The time has come for the entire aquarium industry to come together to help save the Hawaiian aquarium fishery. We can no longer afford to rely on a small segment of the industry to support the ongoing legal battles in Hawaii. The closure of the Hawaiian aquarium fishery would have lasting negative impacts on every segment of the aquarium industry, from the live animals to aquarium equipment to fish foods. The negative impacts will be felt by everyone, so it’s now imperative that everyone comes together to help secure the sustainable future of Hawaiian aquarium species.
You can make a difference. You can help save the sustainable Hawaiian
aquarium fishery. As a member of the aquarium industry, this directly impacts your future, so we ask that you please consider contributing today at www.pijac.org/adf
Hawaii’s marine aquarium fishery has been widely regarded as a model of proper fisheries management for the aquarium trade, with some calling it “The Gold Standard.”
Facing years of pressure from anti-aquarium activists, the fishery and its supporters had to win battles over the fishery every time. After repeatedly failing at legislative attempts to close the fishery when presented with solid data by fisheries managers, anti-aquarium activists finally found success through judicial channels, exposing an arguably back-door legal loophole that has all but shuttered the fishery, halting common collection methods and closing key fishing areas while demanding environmental review. PIJAC has invested substantial funds in the creation of the required scientific review, only to be rebuffed despite overwhelming evidence to the contrary. Where science once prevailed, personal opinions may be currently calling the shots.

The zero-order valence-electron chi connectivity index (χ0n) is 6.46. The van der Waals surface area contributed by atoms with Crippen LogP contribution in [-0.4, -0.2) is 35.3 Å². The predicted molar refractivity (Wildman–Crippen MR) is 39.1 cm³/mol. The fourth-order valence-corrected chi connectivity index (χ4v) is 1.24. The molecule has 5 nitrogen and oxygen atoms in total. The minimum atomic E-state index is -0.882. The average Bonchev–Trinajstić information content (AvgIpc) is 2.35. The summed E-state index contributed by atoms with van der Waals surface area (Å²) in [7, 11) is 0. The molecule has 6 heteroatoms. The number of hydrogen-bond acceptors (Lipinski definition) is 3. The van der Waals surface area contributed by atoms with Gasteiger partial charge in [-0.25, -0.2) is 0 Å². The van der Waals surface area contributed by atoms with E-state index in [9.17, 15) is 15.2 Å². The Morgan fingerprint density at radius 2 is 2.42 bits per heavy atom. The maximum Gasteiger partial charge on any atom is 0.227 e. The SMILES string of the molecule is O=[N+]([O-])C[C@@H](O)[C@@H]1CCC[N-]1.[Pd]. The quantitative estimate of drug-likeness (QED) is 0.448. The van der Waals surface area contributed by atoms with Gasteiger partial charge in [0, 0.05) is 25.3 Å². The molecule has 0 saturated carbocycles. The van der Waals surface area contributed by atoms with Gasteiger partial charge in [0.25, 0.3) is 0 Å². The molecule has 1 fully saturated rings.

Those in the know have suggested that if Hawaii’s Aquarium Fishery, well-managed by the State’s Department of Land and Natural Resources for decades, can be closed despite overwhelming proof of sustainability, then no aquarium fishery on the planet is safe. Florida’s marine aquarium fishery has long been suggested as “next on the list” for activists. Ending the aquarium trade and the keeping of fish in tanks altogether remains an ultimate stated goal, although not prominently promoted by the activists behind these efforts.
Those with ties to the herp hobby are likely well aware of USARK and its role in defending the rights of reptile and amphibian keepers. In my opinion, those types of battles will increasingly confront aquarists of all salinities. At this time, PIJAC and the Aquatics Defense Fund are the main legislative watchdog and lobbying group for our hobby and the aquarium industry. Their efforts and views are based on scientific facts, not emotion. As such, I contend they deserve your support, if you are willing and able to offer it.
Sr. Editor & Associate Publisher for CORAL Magazine
Sr. Editor & Publishing Partner for AMAZONAS Magazine
Search our website for numerous updates on the ongoing battle over Hawaii’s marine aquarium fishery. Some highlights include: